An eventful day on the Arabian Peninsula

There have been two significant developments in the Middle East over the past 24 hours.

1. The US and its allies launched military strikes against the Houthi militia in Yemen yesterday.

The airstrikes targeted Houthi sites used to launch missiles and drones, as well as radars and weapons depots, to prevent them from attacking ships in the Red Sea.

The Houthis have been launching attacks against shipping off the coast of Yemen since November in what they say is retaliation for Israel’s military actions against Hamas in Gaza. Military analysts said yesterday’s US-led strikes were in response to a large drone and missile attack launched by the Houthis on Tuesday evening.

Interestingly, Bahrain was the only Arab nation to participate in yesterday’s strikes. Neither Saudi Arabia nor the UAE – the two countries most targeted by the Houthis in recent years – were involved.

2. The Iranian military seized an oil tanker carrying Iraqi crude off Oman’s coast early yesterday morning.

Earlier on Thursday, masked gunmen boarded the tanker St Nikolas near the Omani port of Sohar and directed it to head towards an Iranian port.

The tanker had previously been seized by the US last April (it was named the Suez Rajan at the time) after it was found carrying 980,000 barrels of sanctioned Iranian oil. The oil was confiscated and later sold by Washington.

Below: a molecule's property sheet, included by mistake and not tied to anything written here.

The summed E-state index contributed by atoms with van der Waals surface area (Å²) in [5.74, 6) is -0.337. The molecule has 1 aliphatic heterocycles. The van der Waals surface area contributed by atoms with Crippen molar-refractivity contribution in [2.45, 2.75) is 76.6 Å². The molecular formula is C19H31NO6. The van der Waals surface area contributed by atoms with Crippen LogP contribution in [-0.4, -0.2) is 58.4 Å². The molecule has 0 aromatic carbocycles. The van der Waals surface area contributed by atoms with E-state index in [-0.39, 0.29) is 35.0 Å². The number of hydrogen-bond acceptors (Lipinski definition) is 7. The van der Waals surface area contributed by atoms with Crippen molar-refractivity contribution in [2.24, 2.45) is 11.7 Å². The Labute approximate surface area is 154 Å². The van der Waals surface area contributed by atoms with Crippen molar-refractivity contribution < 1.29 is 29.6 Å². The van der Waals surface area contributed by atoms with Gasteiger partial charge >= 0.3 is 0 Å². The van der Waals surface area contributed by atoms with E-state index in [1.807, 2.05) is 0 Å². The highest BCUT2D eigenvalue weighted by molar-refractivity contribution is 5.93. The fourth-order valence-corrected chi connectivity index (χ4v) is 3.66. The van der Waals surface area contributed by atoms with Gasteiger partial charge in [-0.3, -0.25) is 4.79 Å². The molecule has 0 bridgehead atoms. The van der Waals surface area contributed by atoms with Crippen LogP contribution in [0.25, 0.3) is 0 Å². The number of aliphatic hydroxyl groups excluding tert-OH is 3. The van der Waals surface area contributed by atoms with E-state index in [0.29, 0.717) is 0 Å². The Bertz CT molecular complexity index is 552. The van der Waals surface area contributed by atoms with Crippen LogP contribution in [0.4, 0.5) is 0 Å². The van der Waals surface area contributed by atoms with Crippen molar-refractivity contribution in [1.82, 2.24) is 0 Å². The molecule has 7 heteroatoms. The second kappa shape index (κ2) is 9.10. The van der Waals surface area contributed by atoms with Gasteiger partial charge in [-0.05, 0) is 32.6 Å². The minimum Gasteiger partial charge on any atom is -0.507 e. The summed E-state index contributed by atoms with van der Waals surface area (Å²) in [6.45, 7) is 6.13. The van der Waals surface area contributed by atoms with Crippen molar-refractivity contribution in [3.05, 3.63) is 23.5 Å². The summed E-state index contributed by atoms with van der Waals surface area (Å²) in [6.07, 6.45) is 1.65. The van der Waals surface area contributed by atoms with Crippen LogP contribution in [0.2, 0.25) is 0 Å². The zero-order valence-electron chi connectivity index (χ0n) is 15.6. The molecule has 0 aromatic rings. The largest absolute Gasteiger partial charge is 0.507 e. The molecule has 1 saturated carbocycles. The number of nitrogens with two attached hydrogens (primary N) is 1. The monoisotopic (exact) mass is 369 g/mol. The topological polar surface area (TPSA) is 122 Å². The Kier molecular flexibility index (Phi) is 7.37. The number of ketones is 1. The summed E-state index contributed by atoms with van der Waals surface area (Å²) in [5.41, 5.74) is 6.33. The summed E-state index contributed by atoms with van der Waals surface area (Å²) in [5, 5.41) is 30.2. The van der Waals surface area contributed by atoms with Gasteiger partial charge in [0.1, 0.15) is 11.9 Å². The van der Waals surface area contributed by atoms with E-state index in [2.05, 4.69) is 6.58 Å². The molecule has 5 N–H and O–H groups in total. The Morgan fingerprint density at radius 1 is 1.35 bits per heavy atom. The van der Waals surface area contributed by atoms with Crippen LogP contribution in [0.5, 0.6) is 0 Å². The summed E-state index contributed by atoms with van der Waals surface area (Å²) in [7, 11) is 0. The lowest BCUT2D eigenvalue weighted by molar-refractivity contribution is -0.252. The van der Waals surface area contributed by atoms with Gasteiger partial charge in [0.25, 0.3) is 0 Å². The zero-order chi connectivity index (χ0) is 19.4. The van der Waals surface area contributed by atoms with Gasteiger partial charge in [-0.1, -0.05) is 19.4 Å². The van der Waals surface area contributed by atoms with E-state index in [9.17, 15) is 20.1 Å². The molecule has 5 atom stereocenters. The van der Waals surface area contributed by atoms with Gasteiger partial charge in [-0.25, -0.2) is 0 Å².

At the time, Iranian authorities vowed to respond in kind, and yesterday’s seizure seems to have made good on that promise.

Iranian state media said that the Iranian navy had boarded a “US oil tanker” (the vessel is, in fact, Greek-owned) in compliance with an Iranian court order that found the ship had “stolen an Iranian oil cargo and handed it over to the US.”

The United States has demanded the prompt release of the ship and its crew, saying Iran was actively trying to disrupt global trade.


😮‍💨 Phew, got all that? Let’s focus on the more consequential of the two (seemingly unrelated) incidents – the US-led air strikes.

Firstly, the strikes are unlikely to achieve their aim of deterring the Houthis – after all, eight years of brutal conflict with Saudi Arabia only seems to have emboldened them.

Secondly, destroying the Houthis’ capability to launch missiles and drones is no easy task. Take a look at this excellent 3D map of Yemen (the Houthis control the northwestern portion of the country, centred around the capital Sana’a).

That topography is nightmare fuel for any military strategist, let alone one planning a limited attack against a highly mobile, battle-hardened militia. And we must assume the Iranians will be only too happy to restock any damaged Houthi merchandise.

The US and its allies are now in a difficult position. They clearly felt they could no longer stand idly by while an Iranian-supported militia brought global shipping to its knees.

But, by striking the Houthis, they’ve implicitly locked themselves into an escalation spiral. If the Houthi attacks continue, the US and its allies will feel obliged to respond again. And if the Houthi attacks escalate… well, let’s cross that bridge when we come to it.

Also worth noting:

  • The Houthis may have made a critical error – upsetting Elon Musk. Tesla’s German plant has been unable to get necessary parts due to shifts in shipping routes to avoid the Red Sea.
  • A Houthi armed drone costs ~$20,000, while the advanced missiles used to shoot them down cost over $1.2M.
  • Oil prices jumped nearly 2% on the news of the US-led strikes.
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